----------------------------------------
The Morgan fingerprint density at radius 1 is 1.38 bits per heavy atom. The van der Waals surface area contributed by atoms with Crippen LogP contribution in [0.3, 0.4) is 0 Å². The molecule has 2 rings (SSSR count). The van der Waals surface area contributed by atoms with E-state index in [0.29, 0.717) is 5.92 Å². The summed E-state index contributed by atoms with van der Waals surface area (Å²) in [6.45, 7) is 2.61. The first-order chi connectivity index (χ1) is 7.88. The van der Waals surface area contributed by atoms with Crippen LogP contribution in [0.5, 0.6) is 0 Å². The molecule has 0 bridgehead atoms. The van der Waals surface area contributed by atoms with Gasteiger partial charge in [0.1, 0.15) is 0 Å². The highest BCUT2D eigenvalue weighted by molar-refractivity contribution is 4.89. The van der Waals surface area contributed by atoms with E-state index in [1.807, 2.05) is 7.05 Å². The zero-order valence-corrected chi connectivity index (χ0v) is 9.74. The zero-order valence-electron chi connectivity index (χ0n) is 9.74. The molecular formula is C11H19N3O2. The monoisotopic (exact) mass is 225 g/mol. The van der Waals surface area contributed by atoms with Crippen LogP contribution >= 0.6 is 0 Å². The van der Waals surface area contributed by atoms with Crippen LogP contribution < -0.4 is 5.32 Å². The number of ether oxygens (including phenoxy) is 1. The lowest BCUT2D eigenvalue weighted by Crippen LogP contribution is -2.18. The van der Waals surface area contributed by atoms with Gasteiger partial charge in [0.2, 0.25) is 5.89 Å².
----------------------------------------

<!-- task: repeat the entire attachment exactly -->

The Morgan fingerprint density at radius 1 is 1.38 bits per heavy atom. The van der Waals surface area contributed by atoms with Crippen LogP contribution in [0.3, 0.4) is 0 Å². The molecule has 2 rings (SSSR count). The van der Waals surface area contributed by atoms with E-state index in [0.29, 0.717) is 5.92 Å². The summed E-state index contributed by atoms with van der Waals surface area (Å²) in [6.45, 7) is 2.61. The first-order chi connectivity index (χ1) is 7.88. The van der Waals surface area contributed by atoms with Crippen LogP contribution in [0.5, 0.6) is 0 Å². The molecule has 0 bridgehead atoms. The van der Waals surface area contributed by atoms with Gasteiger partial charge in [0.1, 0.15) is 0 Å². The highest BCUT2D eigenvalue weighted by molar-refractivity contribution is 4.89. The van der Waals surface area contributed by atoms with E-state index in [1.807, 2.05) is 7.05 Å². The zero-order valence-corrected chi connectivity index (χ0v) is 9.74. The zero-order valence-electron chi connectivity index (χ0n) is 9.74. The molecular formula is C11H19N3O2. The monoisotopic (exact) mass is 225 g/mol. The van der Waals surface area contributed by atoms with Crippen LogP contribution >= 0.6 is 0 Å². The van der Waals surface area contributed by atoms with Crippen LogP contribution < -0.4 is 5.32 Å². The number of ether oxygens (including phenoxy) is 1. The lowest BCUT2D eigenvalue weighted by Crippen LogP contribution is -2.18. The van der Waals surface area contributed by atoms with Gasteiger partial charge in [0.2, 0.25) is 5.89 Å².